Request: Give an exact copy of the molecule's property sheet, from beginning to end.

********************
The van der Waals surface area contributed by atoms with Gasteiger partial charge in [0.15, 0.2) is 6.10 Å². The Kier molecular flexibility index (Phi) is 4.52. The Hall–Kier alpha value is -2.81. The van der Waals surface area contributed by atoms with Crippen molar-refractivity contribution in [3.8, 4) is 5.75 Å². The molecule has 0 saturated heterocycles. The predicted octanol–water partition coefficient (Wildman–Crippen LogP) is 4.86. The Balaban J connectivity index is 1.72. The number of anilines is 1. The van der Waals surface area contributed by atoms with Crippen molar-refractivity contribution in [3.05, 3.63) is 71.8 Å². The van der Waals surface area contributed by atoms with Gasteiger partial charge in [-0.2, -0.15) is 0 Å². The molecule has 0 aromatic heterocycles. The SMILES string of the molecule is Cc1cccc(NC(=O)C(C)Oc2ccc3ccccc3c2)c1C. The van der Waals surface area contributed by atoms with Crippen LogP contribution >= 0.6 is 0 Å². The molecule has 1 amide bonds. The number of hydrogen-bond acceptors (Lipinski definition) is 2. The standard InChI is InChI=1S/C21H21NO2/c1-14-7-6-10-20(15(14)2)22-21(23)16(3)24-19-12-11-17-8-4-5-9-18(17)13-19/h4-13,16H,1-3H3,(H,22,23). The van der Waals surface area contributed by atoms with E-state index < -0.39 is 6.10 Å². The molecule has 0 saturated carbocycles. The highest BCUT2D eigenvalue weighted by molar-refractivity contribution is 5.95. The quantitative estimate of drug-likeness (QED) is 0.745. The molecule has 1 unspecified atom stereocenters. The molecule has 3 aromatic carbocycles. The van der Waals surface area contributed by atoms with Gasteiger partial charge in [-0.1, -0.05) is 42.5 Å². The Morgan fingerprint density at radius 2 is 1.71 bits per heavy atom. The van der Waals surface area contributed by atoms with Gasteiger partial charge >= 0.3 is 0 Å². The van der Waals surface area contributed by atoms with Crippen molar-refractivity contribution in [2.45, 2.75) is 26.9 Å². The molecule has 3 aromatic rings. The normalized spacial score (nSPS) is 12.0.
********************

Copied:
The van der Waals surface area contributed by atoms with Gasteiger partial charge in [0.15, 0.2) is 6.10 Å². The Kier molecular flexibility index (Phi) is 4.52. The Hall–Kier alpha value is -2.81. The van der Waals surface area contributed by atoms with Crippen molar-refractivity contribution in [3.8, 4) is 5.75 Å². The molecule has 0 saturated heterocycles. The predicted octanol–water partition coefficient (Wildman–Crippen LogP) is 4.86. The Balaban J connectivity index is 1.72. The number of anilines is 1. The van der Waals surface area contributed by atoms with Crippen molar-refractivity contribution in [3.05, 3.63) is 71.8 Å². The van der Waals surface area contributed by atoms with Gasteiger partial charge in [-0.2, -0.15) is 0 Å². The molecule has 0 aromatic heterocycles. The SMILES string of the molecule is Cc1cccc(NC(=O)C(C)Oc2ccc3ccccc3c2)c1C. The van der Waals surface area contributed by atoms with Crippen LogP contribution >= 0.6 is 0 Å². The molecule has 1 amide bonds. The number of hydrogen-bond acceptors (Lipinski definition) is 2. The standard InChI is InChI=1S/C21H21NO2/c1-14-7-6-10-20(15(14)2)22-21(23)16(3)24-19-12-11-17-8-4-5-9-18(17)13-19/h4-13,16H,1-3H3,(H,22,23). The van der Waals surface area contributed by atoms with E-state index < -0.39 is 6.10 Å². The molecule has 0 saturated carbocycles. The highest BCUT2D eigenvalue weighted by molar-refractivity contribution is 5.95. The quantitative estimate of drug-likeness (QED) is 0.745. The molecule has 1 unspecified atom stereocenters. The molecule has 3 aromatic carbocycles. The van der Waals surface area contributed by atoms with Gasteiger partial charge in [-0.1, -0.05) is 42.5 Å². The Morgan fingerprint density at radius 2 is 1.71 bits per heavy atom. The van der Waals surface area contributed by atoms with Gasteiger partial charge >= 0.3 is 0 Å². The van der Waals surface area contributed by atoms with Crippen molar-refractivity contribution in [2.45, 2.75) is 26.9 Å². The molecule has 3 aromatic rings. The normalized spacial score (nSPS) is 12.0.